Volunteers use sewing skills to protect front-line COVID-19 workers
Face masks are a simple piece of personal protective equipment (PPE) that helps guard doctors, nurses and other healthcare workers from airborne droplets of the coronavirus, COVID-19, but hospitals in some regions are running low.
That news didn’t sit well with Dorothy Bassett of Harwich. Her father was a firefighter and ambulance driver in Chatham and other family members have worked in healthcare.
“They’re already rationing supplies in some areas,” said Bassett. “We need to do everything we can to keep people safe.”
Bassett decided to help healthcare workers here on Cape Cod and is helping to coordinate a network of seamstresses across the region to sew face masks for Cape Cod Healthcare.
“There are a lot of ‘makers,’ people who enjoy building and creating and innovating,” she said. “It’s cool to see them all switch gears to help the greater good and use the skills they’ve built to do that. I'm working to connect the people who want to help with the people who need it.”
Bassett reached out to her friend Tressa Lyonne of Truro, who has extensive experience in sewing and dress making.
“When Dorothy asked if I could help produce PPE for the frontline workers during this pandemic, I said, ‘Absolutely.’ I’d been looking for a way to provide real help,” she said.
‘We need to support those most at risk’
Lyonne did some research and made some samples to find a multi-layered design that would not be overly labor intensive. It incorporates nonwoven interfacing, which acts as a filter and mimics the polypropylene layers of factory-made models. She tweaked things to come up with a design that could be used by people with different kinds of sewing experience.
“I put my own spin on the design to provide the best possible protection for medical staff and provide something that can be quickly changed out and something that's comfortable,” she said.
The masks include elastic that keep them snug to the nose and around the chin. Lyonne makes them in batches and her goal is to average 50 a day.
“I’m asking anybody who can work a sewing machine, or is able to just cut fabric, or do anything to assist, that they please do so,” said Lyonne. “This is the time when we need to support those most at risk.
“I was talking to a girlfriend the other day and she said, ‘This is so great because it feels like we’re making socks for the troops overseas.’ The way I feel about it is healthcare workers are risking their lives every day, so the least that I can do is work to help protect them. There are so many hands at work right now to help provide this protective gear. We’re doing our best to join the fight.”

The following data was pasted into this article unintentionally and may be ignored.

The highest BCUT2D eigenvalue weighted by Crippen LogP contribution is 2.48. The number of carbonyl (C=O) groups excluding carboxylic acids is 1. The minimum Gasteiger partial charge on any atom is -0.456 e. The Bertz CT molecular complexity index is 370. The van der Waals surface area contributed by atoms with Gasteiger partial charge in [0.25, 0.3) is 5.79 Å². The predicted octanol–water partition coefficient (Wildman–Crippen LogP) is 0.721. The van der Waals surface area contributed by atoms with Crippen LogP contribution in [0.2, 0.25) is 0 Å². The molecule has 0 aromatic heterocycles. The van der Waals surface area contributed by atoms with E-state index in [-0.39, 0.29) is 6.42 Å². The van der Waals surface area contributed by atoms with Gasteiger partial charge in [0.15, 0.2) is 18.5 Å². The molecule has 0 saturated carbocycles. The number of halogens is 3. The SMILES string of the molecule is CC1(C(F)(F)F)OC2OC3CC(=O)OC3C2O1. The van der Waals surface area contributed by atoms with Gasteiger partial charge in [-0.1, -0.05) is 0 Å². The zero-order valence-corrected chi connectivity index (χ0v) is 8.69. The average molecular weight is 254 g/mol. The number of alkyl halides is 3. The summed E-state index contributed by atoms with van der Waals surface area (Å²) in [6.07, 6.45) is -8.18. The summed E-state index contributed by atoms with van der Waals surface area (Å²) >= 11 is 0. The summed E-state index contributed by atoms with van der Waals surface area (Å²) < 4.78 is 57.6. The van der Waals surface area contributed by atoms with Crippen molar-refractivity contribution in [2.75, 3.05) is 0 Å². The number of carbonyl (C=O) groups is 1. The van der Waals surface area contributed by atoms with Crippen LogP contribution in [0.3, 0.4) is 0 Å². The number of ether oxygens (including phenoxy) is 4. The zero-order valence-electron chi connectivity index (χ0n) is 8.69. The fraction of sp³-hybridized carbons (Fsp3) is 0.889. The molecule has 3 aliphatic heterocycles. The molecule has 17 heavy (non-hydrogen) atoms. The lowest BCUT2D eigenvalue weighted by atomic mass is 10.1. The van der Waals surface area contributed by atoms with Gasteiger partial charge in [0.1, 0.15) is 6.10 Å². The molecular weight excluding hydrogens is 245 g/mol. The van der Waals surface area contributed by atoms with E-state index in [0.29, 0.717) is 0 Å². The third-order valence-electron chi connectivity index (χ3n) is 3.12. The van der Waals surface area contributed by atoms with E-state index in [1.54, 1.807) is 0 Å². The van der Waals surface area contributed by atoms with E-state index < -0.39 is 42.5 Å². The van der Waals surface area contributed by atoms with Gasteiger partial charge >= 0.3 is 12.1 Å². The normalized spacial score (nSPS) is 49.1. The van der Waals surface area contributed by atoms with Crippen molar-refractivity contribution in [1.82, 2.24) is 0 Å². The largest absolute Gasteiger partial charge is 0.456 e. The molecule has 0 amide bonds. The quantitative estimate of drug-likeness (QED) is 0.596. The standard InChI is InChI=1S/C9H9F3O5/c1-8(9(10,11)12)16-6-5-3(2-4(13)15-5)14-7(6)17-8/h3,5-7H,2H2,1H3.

So far, the team of volunteers has donated hand-made masks to Cape Cod Hospital, the Chatham Fire Department and Broad Reach Healthcare, which operates a skilled nursing facility and rehabilitation center in Chatham.
“I want to take care of the people who are in my community,” said Bassett. “If we don’t keep our frontline workers healthy, then we’ll really be in a bad spot.”
Anyone who wants to volunteer can contact Bassett at email@example.com
People who want material or patterns or who have sewing machine problems can contact Lyonne at firstname.lastname@example.org. Donation of eighth-inch elastic, braided elastic and cotton fabric is welcome.
“People who are sewers tend to have these things laying around,” she said.
Volunteers Making Face Shields
Bassett’s efforts extend beyond the face masks. On Saturday, she drove to Boston to collect 317 face shields, another form of PPE, that were made by volunteers coordinated by Chad Bennett, owner of Dark Monk, a company that makes equipment for fire spinning and performing arts.
Bennett reconfigured his fabrication studio to make sturdy face shields similar to police helmet shields, an effort he has named the Charlestown Face Shield Project. Bennett consulted with Beth Israel Deaconess Medical Center, Cape Cod Healthcare, and Karen Burke of VDA to design a prototype. VDA is a tradeshow booth designer and manufacturer.
The team hopes to contribute a total of 5,000 face shields to Cape Cod Healthcare.
“I’ve got six volunteers behind me right now who met each other three hours ago and are just cranking them out,” he said. “It’s about the person who’s getting up every day knowing they’re going to risk their life when they go to work. We’re trying to support them in any way we can.”
The face shields built by Bennett and his team of volunteers will be used at Cape Cod Hospital, Falmouth Hospital, Cape Cod Healthcare urgent care centers and the offsite testing facility at Cape Cod Community College. At the time of publication, 600 additional face shields have been delivered to Cape Cod Healthcare, and over 2,500 shields have been made and distributed across seven hospitals in New England.
Bennett consulted with Beth Israel Deaconess Medical Center to design a prototype. He hopes to contribute a total of 5,000 face shields to Cape Cod Healthcare.
The face shields donated by Bennett and his team of volunteers will be used at Cape Cod Hospital, Falmouth Hospital, Cape Cod Healthcare urgent care centers and the offsite testing facility at Cape Cod Community College.